SAMEX: Three Brands, all prime cut choices
SAMEX was established in 1978 and has gone on to become one of Australia’s leading meat exporters and market traders. “Samex currently exports to over 45 countries around the world,” says Simon Linke, Export Manager at Samex. “We source our supply from about 15 countries.” Although a major portion of their exports are concentrated in the Australian market, they have customers all over the world that might need specialty meat products at any given time. With their network, they are able to meet the meat demand for any requirement. This has enabled them to develop strong footholds in major markets in the United States, Canada, China, Russia and the Middle East.
Linke says that they are able to do this amazing amount of work with only twenty staff at present: ten directly involved in sales, four in their documentation department, and six administrative and finance staff members. These job titles can be a bit under descriptive, for each member has a large amount of responsibilities that are wider and deeper than most would expect. The documentation department provides an important role, as it sorts through the many different rules and regulations that the over 45 countries that Samex exports to requires. “We work with AQIS to provide documentation for our clients that certify the wholesomeness of our products so that they can clear the goods and the country of import. This is all necessary work if you are an exporter of the size that Samex is,” says Linke.
Samex operates and maintains its own internal shipping department as well; this function is combined with the documentation department. From here they manage their shipping containers that range in size from 20 ft. long to 40 ft. “We also manage shipments by air, and these are often for higher end clients like hotels and restaurants. These are chilled products and need to get there fast,” says Linke.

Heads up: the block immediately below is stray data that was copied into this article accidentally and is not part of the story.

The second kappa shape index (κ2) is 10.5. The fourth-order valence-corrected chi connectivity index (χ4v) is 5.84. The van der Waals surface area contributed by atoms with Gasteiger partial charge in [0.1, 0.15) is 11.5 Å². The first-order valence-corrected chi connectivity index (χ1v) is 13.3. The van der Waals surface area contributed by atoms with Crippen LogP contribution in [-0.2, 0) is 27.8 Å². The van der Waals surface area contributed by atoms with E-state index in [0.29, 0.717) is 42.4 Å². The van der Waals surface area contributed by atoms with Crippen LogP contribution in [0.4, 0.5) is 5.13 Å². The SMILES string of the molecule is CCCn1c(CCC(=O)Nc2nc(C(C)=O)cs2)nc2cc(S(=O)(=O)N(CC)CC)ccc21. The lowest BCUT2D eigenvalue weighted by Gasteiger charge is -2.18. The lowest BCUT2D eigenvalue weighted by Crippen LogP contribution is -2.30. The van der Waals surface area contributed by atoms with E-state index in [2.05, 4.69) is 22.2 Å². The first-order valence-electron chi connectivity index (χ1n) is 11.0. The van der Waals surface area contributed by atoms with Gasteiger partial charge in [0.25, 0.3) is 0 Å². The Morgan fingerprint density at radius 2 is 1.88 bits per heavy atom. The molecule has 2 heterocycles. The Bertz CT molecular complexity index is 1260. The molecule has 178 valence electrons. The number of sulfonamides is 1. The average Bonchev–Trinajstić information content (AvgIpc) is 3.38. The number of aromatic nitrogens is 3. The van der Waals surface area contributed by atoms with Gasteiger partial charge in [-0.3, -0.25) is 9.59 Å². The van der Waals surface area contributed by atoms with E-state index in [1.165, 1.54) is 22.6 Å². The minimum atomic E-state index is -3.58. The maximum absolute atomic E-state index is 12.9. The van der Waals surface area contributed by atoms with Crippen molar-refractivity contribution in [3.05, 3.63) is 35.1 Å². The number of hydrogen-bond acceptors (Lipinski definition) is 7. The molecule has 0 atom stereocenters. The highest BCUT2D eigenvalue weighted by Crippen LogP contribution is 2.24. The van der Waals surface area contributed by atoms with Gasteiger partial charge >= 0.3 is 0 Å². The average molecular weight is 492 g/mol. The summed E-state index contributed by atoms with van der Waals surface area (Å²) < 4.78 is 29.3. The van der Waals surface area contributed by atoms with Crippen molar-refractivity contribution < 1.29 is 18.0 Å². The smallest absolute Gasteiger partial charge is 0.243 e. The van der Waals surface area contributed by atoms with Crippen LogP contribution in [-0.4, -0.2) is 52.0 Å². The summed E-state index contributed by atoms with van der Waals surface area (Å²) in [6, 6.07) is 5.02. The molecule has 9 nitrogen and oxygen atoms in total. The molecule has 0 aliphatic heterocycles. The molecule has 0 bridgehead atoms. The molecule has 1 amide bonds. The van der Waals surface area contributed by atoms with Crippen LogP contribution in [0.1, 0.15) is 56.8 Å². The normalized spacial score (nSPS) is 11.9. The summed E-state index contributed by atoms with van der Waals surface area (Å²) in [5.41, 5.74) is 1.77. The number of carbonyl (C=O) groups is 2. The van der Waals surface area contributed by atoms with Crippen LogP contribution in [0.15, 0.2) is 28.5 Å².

Where is SAMEX? Everywhere
“You can find our meat being consumed by an executive in a five star hotel in Beijing China all the way to a factory worker in the far Northern regions of Russia. We are very high-end right through to lower end, and what I mean is daily home use meat,” says Linke. He does not want to give people the wrong impression that because the meat costs less, that the quality and care is not in the product. It is. This is one of the things Linke describes as a point of difference, the care and quality that they source their meat.
Samex supplies its customers around the world under three different brands: Samex, Down Under, and Aussie Select. These brands have become very well known, especially in the United States, where they hold a great place in the mind of the consumer. “It would seem that we have a good standing in the organic lamb business. At the moment we are supplying all that we can but we are limited by the amount of organic lamb that is grown,” says Linke. He sees that organics represents a growth industry, and lamb itself is a large market share. In the past, beef prices were higher because of the demand, but that trend has changed, and lamb is commanding a higher price due to the demand placed on the available stock. “I think Australia is very far ahead in the organics market, and we have many people looking to us to see how it is done,” he says.